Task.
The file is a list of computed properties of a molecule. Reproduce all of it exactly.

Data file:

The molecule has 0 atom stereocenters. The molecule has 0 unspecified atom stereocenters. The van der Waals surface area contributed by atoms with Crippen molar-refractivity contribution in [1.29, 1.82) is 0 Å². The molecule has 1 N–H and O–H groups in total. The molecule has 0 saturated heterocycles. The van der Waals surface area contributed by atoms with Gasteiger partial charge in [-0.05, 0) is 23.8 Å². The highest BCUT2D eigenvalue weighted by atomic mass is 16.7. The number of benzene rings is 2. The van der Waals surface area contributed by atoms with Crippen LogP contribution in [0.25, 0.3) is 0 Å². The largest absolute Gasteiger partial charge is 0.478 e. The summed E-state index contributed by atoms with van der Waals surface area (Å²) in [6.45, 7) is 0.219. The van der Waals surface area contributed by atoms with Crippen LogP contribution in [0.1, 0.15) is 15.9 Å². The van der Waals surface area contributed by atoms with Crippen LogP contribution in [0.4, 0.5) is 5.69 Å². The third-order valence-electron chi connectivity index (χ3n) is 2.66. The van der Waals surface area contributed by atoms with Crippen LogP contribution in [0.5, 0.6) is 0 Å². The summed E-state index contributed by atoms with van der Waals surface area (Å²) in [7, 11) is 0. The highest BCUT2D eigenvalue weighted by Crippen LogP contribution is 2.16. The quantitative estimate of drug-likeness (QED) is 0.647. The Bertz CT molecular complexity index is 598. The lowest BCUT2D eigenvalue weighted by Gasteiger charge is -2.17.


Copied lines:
The molecule has 0 atom stereocenters. The molecule has 0 unspecified atom stereocenters. The van der Waals surface area contributed by atoms with Crippen molar-refractivity contribution in [1.29, 1.82) is 0 Å². The molecule has 1 N–H and O–H groups in total. The molecule has 0 saturated heterocycles. The van der Waals surface area contributed by atoms with Gasteiger partial charge in [-0.05, 0) is 23.8 Å². The highest BCUT2D eigenvalue weighted by atomic mass is 16.7. The number of benzene rings is 2. The van der Waals surface area contributed by atoms with Crippen LogP contribution in [0.25, 0.3) is 0 Å². The largest absolute Gasteiger partial charge is 0.478 e. The summed E-state index contributed by atoms with van der Waals surface area (Å²) in [6.45, 7) is 0.219. The van der Waals surface area contributed by atoms with Crippen LogP contribution in [0.1, 0.15) is 15.9 Å². The van der Waals surface area contributed by atoms with Crippen LogP contribution in [0.4, 0.5) is 5.69 Å². The third-order valence-electron chi connectivity index (χ3n) is 2.66. The van der Waals surface area contributed by atoms with Crippen LogP contribution in [0.5, 0.6) is 0 Å². The summed E-state index contributed by atoms with van der Waals surface area (Å²) in [7, 11) is 0. The highest BCUT2D eigenvalue weighted by Crippen LogP contribution is 2.16. The quantitative estimate of drug-likeness (QED) is 0.647. The Bertz CT molecular complexity index is 598. The lowest BCUT2D eigenvalue weighted by Gasteiger charge is -2.17.